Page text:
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Setting the Table: An Exploration of Chamoru Fiestas as a Site of Indigenous Survivance in the Wake of White Settler Colonialism
Within the multi-tones of blue that dress the waters of the Pacific Ocean lies Guåhan, the southernmost and largest island in the Mariånas archipelago. Guåhan and the other fourteen islands that make up this crescent chain are the collective ancestral homelands of the Indigenous Chamorus. Within Western hegemony, stories about Guåhan and Chamorus are inextricably rooted in a deeply colonial past and present. What began as Spanish “discovery” in 1521 turned into three-hundred years of theft of native land and livelihood. What began as Japanese “occupation” in 1941 turned into three years of unjustified violence and death of thousands of Chamorus. What began (and remains) as the facade of American “liberation” during World War II resulted in the division of the Mariåna Islands into the territorial and commonwealth statuses of Guåhan and the Northern Mariåna Islands, respectively—euphemisms for what can be concisely defined as white settler colonialism of Indigenous lands. These colonial histories remain reminiscent in the daily lived experiences of Chamorus, which is most evident when looking at American militarization of Guåhan. For instance, the United States military possesses nearly a third of the island, which includes natural resources and ancestral villages that are inaccessible to the Indigenous community. Chamorus, per capita, are the largest group of recruits enlisted into the American military, but as residents of an overseas colony, they are unable to vote in the presidential election for their commander-in-chief. This is just to name a few, but these facts alone paint a picture of how the status quo of white settler colonialism has been especially understood as a strictly militaristic event. My research does not seek to condemn or disregard this understanding; rather, it works to create a more holistic image of white settler colonialism within the context of Chamoru culture in Guåhan outside the hypervisibility of militarism, which I analyze at the site of the fiesta. By using the fiesta, a revered celebration in Chamoru culture, as the optic, I explore how its constituent parts partake in the ongoing vanishment of Chamoru indigeneity and perpetuates white settler colonial remnants. Most importantly, I look at how contemporary Chamorus have reclaimed the fiesta as a space of survivance.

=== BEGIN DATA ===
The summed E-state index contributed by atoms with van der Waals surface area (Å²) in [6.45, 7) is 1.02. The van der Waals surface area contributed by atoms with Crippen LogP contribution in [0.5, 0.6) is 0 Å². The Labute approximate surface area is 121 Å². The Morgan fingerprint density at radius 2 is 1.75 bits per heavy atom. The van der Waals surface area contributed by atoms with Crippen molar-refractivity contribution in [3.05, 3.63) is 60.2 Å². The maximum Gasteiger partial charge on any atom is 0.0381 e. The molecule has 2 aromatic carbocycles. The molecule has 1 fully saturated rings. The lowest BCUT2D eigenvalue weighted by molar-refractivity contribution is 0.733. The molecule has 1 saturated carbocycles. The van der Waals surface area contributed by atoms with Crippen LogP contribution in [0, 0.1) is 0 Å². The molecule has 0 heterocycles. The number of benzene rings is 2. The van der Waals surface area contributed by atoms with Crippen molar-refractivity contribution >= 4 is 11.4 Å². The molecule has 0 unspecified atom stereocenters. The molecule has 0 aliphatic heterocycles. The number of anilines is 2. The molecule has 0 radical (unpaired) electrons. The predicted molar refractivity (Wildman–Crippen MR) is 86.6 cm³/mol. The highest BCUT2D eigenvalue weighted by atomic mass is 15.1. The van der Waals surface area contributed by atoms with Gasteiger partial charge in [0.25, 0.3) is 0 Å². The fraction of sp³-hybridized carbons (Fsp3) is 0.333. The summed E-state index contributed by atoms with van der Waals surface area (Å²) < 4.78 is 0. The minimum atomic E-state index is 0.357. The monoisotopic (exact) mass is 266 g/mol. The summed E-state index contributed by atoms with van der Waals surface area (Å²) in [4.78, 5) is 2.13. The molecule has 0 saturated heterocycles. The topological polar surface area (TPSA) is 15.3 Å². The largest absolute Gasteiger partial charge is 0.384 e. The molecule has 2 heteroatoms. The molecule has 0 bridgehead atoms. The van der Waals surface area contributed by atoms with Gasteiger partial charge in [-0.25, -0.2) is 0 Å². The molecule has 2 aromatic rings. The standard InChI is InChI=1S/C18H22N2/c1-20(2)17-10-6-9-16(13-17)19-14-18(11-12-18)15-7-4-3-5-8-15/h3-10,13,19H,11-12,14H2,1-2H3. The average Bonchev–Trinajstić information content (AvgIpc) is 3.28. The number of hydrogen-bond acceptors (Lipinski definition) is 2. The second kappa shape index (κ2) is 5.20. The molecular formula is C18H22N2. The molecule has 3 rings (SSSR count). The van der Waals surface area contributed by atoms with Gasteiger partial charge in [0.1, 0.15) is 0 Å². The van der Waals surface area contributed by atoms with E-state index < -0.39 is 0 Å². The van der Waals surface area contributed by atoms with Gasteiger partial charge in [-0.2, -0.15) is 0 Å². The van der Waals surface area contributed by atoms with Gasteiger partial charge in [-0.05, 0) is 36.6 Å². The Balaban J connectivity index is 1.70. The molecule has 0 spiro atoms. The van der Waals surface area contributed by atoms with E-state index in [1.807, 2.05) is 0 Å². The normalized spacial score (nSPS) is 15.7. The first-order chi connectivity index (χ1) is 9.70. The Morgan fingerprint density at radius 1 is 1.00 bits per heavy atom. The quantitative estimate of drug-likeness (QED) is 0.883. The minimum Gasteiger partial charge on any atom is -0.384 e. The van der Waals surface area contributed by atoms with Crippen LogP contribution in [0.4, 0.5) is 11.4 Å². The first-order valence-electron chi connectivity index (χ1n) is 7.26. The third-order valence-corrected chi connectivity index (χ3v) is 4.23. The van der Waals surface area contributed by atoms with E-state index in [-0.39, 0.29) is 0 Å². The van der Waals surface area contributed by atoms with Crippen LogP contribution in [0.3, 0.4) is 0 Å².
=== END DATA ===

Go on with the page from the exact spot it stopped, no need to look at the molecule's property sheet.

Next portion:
One of the most efficient methods to learn a second language (L2) is through immersion in a country where that language is spoken. What aspects of language immersion enable adult learners to acquire an L2 more efficiently? An obvious consequence of immersion is more frequent and varied exposure to the L2, but another possibility is that immersion makes it easier to inhibit the first language (L1). If so, learning an L2 would involve cognitive mechanisms that lead to some benefits but also produce some cost to the learner, and if so, it would be of interest to know exactly how and to what extent does immersion negatively impact the learner? In this study, we tested a group of eleven English-speaking college students learning Italian through a study abroad program in Rome, Italy for a period of eight weeks. We predicted that language immersion would reduce fluency in the L1, in order to obtain the benefit of acquiring greater gains in fluency in the L2. To test this, participants completed a language history questionnaire and a verbal fluency task in both English and Italian on the first and last days of the term. On average, participants’ levels of Italian fluency increased and to a greater extent than any losses to their L1, which trended in the direction of an inhibitory effect, but not significantly so. These findings consider the possibility that foreign language acquisition is influenced primarily by frequency effects in the L2, and therefore not entirely due to an inhibitory mechanism on the L1.
Amor y Apoyo: Lecciones de Latinx Families in Nourishing Resilience to First and Second-Generation College Students
The present qualitative study aims to understand how Latino/Hispanic herea er referred to as Latinx, parent involvement is different or similar among first- and second-generation college students in how they experience higher education and how parental education impacts the use of student support services. Hence, supporting Latinx student retention by developing university and parental relationships. Second-generation college students and Latinx parents were unable to be included in the study because of their scarcity or hesitation of participating. Therefore, participants included a convenience sample of six first-generation undergraduate students from a 4-year institution. Semi-structured interviews were conducted to obtain their stories of parental involvement and student involvement. Results suggest that (1) first-generation college students experience a hands-off involvement from parents, however, they enjoyed the freedom this brought, (2) Latinx parents might have a misunderstanding of college student identity, and (3) students expressed a desire to have their parents learn about and understand mental health. Implications of findings include universities creating more resources to support Latinx students’ mental health, as well as earlier school outreach for Latinx parent involvement to better inform them about the college lifestyle.